June 22, 2008
June 22, 2008
June 25, 2008
13.576.1 - 13.576.9
Evaluating effect of first year engineering teams’ performance using the Strength Deployment Inventory (SDI) assessment tool
The Engineering Department at the University of San Diego with the support of Personal Strength Partners (PSP) is currently using Strength Deployment Inventory (SDI), an assessment tool based on the Relationship Awareness Theory of Dr. Elias Porter. The assessment tool is used to educate the team members about each other. The theory behind the tool is that all behavior is based on motivation and that motivation changes in conflict. The tool is intended to provide an effective means for understanding one-self and for understanding others so that interpersonal relationships can be mutually productive. The tool has proven to be essential in enhancing communication and preventing conflict in different types of environments. While Myers Briggs and other assessment tools have previously been used in teaming to understand personality types and preferences, the SDI goes further by identifying the conflict sequence an individual goes through when things are not going well. In addition, SDI provides insight on how peers will potentially respond during the conflict and opposition.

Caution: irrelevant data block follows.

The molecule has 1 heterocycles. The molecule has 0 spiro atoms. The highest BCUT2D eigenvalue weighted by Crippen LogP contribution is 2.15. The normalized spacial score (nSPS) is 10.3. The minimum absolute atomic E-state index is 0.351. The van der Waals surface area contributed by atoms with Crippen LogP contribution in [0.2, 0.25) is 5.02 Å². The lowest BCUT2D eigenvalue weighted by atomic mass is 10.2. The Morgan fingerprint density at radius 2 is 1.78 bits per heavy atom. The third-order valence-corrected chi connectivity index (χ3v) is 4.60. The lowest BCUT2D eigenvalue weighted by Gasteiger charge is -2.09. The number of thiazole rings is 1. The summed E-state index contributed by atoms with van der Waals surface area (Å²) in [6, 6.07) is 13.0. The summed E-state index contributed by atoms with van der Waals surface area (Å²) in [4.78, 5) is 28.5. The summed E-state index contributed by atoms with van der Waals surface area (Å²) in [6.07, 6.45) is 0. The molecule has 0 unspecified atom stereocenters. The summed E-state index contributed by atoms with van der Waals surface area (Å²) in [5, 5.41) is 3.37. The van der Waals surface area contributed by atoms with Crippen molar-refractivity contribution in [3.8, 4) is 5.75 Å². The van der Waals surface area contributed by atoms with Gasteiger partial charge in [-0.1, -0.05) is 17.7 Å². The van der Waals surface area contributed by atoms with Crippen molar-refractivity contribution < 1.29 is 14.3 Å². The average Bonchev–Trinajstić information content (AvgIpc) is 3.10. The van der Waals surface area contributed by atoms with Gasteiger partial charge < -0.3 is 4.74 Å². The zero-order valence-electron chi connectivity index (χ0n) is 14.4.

The well known Tuckman model provides stages for team transformation (forming, storming, norming, performing, adjourning). However during short projects such as a semester long course, the model may not be adequate. We need a tool or model to assist teams to become effective and perform in a relative short period of time. Our focus in this study is on the performance evaluation of teams in a classroom environment with a comparison of teams exposed to the SDI tool versus teams with no knowledge of the assessment tool. The SDI team members are expected to learn how to communicate better with their peers through acceptance and appreciation while avoiding conflict which will may deteriorate or delay the success of the team. If conflict is prevented the team is able to reduce the amount of time at the “storming” stage, therefore becoming more effective in a shorter time period.
In this paper, we provide an analysis of the preliminary results based on observation and statistical analysis. The pilot group is comprised of freshman engineering students utilizing the assessment tool to study their effectiveness and hopefully aid in the success of a team assignment. We show examples of the assessment tool as well as activities to assist in the interpretation of results and recommendations.
Bonilla, C., & Perry, L. (2008, June), Evaluating Effect Of First Year Engineering Teams’ Performance Using The Strength Deployment Inventory (Sdi) Assessment Tool Paper presented at 2008 Annual Conference & Exposition, Pittsburgh, Pennsylvania. https://peer.asee.org/3662
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